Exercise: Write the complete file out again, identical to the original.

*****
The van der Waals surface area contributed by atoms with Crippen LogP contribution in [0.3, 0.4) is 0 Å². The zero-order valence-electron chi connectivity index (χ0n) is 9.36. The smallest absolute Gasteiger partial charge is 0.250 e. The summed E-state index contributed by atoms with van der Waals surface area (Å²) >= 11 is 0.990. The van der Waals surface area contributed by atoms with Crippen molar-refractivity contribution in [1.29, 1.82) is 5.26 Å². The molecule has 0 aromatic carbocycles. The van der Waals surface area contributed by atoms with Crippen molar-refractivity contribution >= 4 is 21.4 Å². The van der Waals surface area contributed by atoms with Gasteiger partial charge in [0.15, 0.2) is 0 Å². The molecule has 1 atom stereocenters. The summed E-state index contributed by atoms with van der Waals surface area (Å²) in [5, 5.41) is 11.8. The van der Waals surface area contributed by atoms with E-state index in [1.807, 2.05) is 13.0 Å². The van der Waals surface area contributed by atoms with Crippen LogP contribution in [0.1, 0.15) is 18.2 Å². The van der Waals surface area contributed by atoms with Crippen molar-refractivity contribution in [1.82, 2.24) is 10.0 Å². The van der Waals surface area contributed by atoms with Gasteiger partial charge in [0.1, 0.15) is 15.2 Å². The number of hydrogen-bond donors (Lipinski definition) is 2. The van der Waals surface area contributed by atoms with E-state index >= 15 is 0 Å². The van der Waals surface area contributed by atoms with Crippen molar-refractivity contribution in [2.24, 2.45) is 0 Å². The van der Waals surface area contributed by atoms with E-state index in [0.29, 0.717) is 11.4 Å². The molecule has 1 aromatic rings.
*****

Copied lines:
The van der Waals surface area contributed by atoms with Crippen LogP contribution in [0.3, 0.4) is 0 Å². The zero-order valence-electron chi connectivity index (χ0n) is 9.36. The smallest absolute Gasteiger partial charge is 0.250 e. The summed E-state index contributed by atoms with van der Waals surface area (Å²) >= 11 is 0.990. The van der Waals surface area contributed by atoms with Crippen molar-refractivity contribution in [1.29, 1.82) is 5.26 Å². The molecule has 0 aromatic carbocycles. The van der Waals surface area contributed by atoms with Crippen molar-refractivity contribution >= 4 is 21.4 Å². The van der Waals surface area contributed by atoms with Gasteiger partial charge in [0.15, 0.2) is 0 Å². The molecule has 1 atom stereocenters. The summed E-state index contributed by atoms with van der Waals surface area (Å²) in [5, 5.41) is 11.8. The van der Waals surface area contributed by atoms with E-state index in [1.807, 2.05) is 13.0 Å². The van der Waals surface area contributed by atoms with Crippen LogP contribution in [0.1, 0.15) is 18.2 Å². The van der Waals surface area contributed by atoms with Crippen molar-refractivity contribution in [1.82, 2.24) is 10.0 Å². The van der Waals surface area contributed by atoms with Gasteiger partial charge in [0.1, 0.15) is 15.2 Å². The number of hydrogen-bond donors (Lipinski definition) is 2. The van der Waals surface area contributed by atoms with E-state index >= 15 is 0 Å². The van der Waals surface area contributed by atoms with Crippen molar-refractivity contribution in [2.24, 2.45) is 0 Å². The van der Waals surface area contributed by atoms with E-state index in [0.29, 0.717) is 11.4 Å². The molecule has 1 aromatic rings.